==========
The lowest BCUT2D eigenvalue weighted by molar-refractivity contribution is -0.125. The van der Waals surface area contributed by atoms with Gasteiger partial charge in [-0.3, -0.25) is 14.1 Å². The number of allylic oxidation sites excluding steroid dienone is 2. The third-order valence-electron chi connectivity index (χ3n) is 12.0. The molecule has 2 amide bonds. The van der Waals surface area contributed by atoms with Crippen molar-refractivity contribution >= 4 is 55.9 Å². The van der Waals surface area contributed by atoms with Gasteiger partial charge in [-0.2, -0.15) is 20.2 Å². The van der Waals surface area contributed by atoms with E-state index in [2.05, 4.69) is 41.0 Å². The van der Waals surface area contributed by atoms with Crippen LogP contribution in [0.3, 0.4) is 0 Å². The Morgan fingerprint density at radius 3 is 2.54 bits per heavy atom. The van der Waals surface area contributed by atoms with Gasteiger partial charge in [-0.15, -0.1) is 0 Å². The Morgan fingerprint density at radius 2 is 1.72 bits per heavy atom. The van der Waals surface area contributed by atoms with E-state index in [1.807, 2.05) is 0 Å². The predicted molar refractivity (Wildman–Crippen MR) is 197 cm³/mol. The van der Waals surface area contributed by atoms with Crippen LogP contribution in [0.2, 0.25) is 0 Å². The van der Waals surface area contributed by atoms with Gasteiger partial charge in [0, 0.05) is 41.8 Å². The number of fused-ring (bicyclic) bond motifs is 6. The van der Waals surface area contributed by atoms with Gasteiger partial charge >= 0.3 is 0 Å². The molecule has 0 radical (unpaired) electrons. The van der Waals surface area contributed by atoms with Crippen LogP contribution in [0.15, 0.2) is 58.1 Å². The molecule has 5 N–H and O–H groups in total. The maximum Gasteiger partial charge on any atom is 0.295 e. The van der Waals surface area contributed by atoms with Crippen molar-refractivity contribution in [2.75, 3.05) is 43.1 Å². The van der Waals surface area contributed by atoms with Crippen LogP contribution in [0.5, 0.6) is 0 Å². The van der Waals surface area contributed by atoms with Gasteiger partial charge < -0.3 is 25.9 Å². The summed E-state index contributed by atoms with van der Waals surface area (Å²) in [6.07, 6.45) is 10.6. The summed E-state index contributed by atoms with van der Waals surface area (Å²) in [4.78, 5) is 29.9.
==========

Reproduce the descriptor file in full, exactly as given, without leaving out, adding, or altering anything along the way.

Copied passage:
The lowest BCUT2D eigenvalue weighted by molar-refractivity contribution is -0.125. The van der Waals surface area contributed by atoms with Gasteiger partial charge in [-0.3, -0.25) is 14.1 Å². The number of allylic oxidation sites excluding steroid dienone is 2. The third-order valence-electron chi connectivity index (χ3n) is 12.0. The molecule has 2 amide bonds. The van der Waals surface area contributed by atoms with Crippen molar-refractivity contribution >= 4 is 55.9 Å². The van der Waals surface area contributed by atoms with Gasteiger partial charge in [-0.2, -0.15) is 20.2 Å². The van der Waals surface area contributed by atoms with E-state index in [2.05, 4.69) is 41.0 Å². The van der Waals surface area contributed by atoms with Crippen LogP contribution in [0.3, 0.4) is 0 Å². The Morgan fingerprint density at radius 3 is 2.54 bits per heavy atom. The van der Waals surface area contributed by atoms with Gasteiger partial charge in [-0.15, -0.1) is 0 Å². The Morgan fingerprint density at radius 2 is 1.72 bits per heavy atom. The van der Waals surface area contributed by atoms with E-state index in [1.807, 2.05) is 0 Å². The predicted molar refractivity (Wildman–Crippen MR) is 197 cm³/mol. The van der Waals surface area contributed by atoms with Crippen LogP contribution in [0.2, 0.25) is 0 Å². The van der Waals surface area contributed by atoms with Gasteiger partial charge in [0, 0.05) is 41.8 Å². The number of fused-ring (bicyclic) bond motifs is 6. The van der Waals surface area contributed by atoms with Gasteiger partial charge >= 0.3 is 0 Å². The molecule has 0 radical (unpaired) electrons. The van der Waals surface area contributed by atoms with Crippen LogP contribution in [0.15, 0.2) is 58.1 Å². The molecule has 5 N–H and O–H groups in total. The maximum Gasteiger partial charge on any atom is 0.295 e. The van der Waals surface area contributed by atoms with Crippen molar-refractivity contribution in [2.75, 3.05) is 43.1 Å². The van der Waals surface area contributed by atoms with Crippen LogP contribution in [0.5, 0.6) is 0 Å². The van der Waals surface area contributed by atoms with Gasteiger partial charge < -0.3 is 25.9 Å². The summed E-state index contributed by atoms with van der Waals surface area (Å²) in [6.07, 6.45) is 10.6. The summed E-state index contributed by atoms with van der Waals surface area (Å²) in [4.78, 5) is 29.9.